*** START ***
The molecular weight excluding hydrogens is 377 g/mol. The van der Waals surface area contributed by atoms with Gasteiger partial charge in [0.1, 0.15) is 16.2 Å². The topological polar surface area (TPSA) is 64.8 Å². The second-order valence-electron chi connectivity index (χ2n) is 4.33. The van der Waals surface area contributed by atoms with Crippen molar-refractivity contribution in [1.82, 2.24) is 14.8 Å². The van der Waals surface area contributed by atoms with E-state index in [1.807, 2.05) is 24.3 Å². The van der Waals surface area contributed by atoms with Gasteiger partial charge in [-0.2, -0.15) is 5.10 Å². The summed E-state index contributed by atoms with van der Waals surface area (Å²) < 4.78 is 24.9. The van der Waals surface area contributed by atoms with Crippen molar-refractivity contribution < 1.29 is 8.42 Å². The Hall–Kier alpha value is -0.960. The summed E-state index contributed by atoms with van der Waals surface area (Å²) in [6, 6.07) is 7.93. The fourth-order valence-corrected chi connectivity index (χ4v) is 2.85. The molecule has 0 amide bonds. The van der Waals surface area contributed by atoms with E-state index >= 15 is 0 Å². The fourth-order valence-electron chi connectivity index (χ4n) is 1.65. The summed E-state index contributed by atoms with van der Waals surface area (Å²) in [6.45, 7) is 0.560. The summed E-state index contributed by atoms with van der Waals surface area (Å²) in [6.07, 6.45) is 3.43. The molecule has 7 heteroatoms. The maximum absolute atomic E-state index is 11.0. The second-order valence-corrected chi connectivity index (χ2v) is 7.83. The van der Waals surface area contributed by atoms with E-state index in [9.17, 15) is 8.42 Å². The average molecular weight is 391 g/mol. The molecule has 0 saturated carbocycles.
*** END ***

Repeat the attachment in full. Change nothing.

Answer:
The molecular weight excluding hydrogens is 377 g/mol. The van der Waals surface area contributed by atoms with Gasteiger partial charge in [0.1, 0.15) is 16.2 Å². The topological polar surface area (TPSA) is 64.8 Å². The second-order valence-electron chi connectivity index (χ2n) is 4.33. The van der Waals surface area contributed by atoms with Crippen molar-refractivity contribution in [1.82, 2.24) is 14.8 Å². The van der Waals surface area contributed by atoms with E-state index in [1.807, 2.05) is 24.3 Å². The van der Waals surface area contributed by atoms with Gasteiger partial charge in [-0.2, -0.15) is 5.10 Å². The summed E-state index contributed by atoms with van der Waals surface area (Å²) < 4.78 is 24.9. The van der Waals surface area contributed by atoms with Crippen molar-refractivity contribution < 1.29 is 8.42 Å². The Hall–Kier alpha value is -0.960. The summed E-state index contributed by atoms with van der Waals surface area (Å²) in [6, 6.07) is 7.93. The fourth-order valence-corrected chi connectivity index (χ4v) is 2.85. The molecule has 0 amide bonds. The van der Waals surface area contributed by atoms with E-state index >= 15 is 0 Å². The fourth-order valence-electron chi connectivity index (χ4n) is 1.65. The summed E-state index contributed by atoms with van der Waals surface area (Å²) in [6.45, 7) is 0.560. The summed E-state index contributed by atoms with van der Waals surface area (Å²) in [6.07, 6.45) is 3.43. The molecule has 7 heteroatoms. The maximum absolute atomic E-state index is 11.0. The second-order valence-corrected chi connectivity index (χ2v) is 7.83. The van der Waals surface area contributed by atoms with E-state index in [9.17, 15) is 8.42 Å². The average molecular weight is 391 g/mol. The molecule has 0 saturated carbocycles.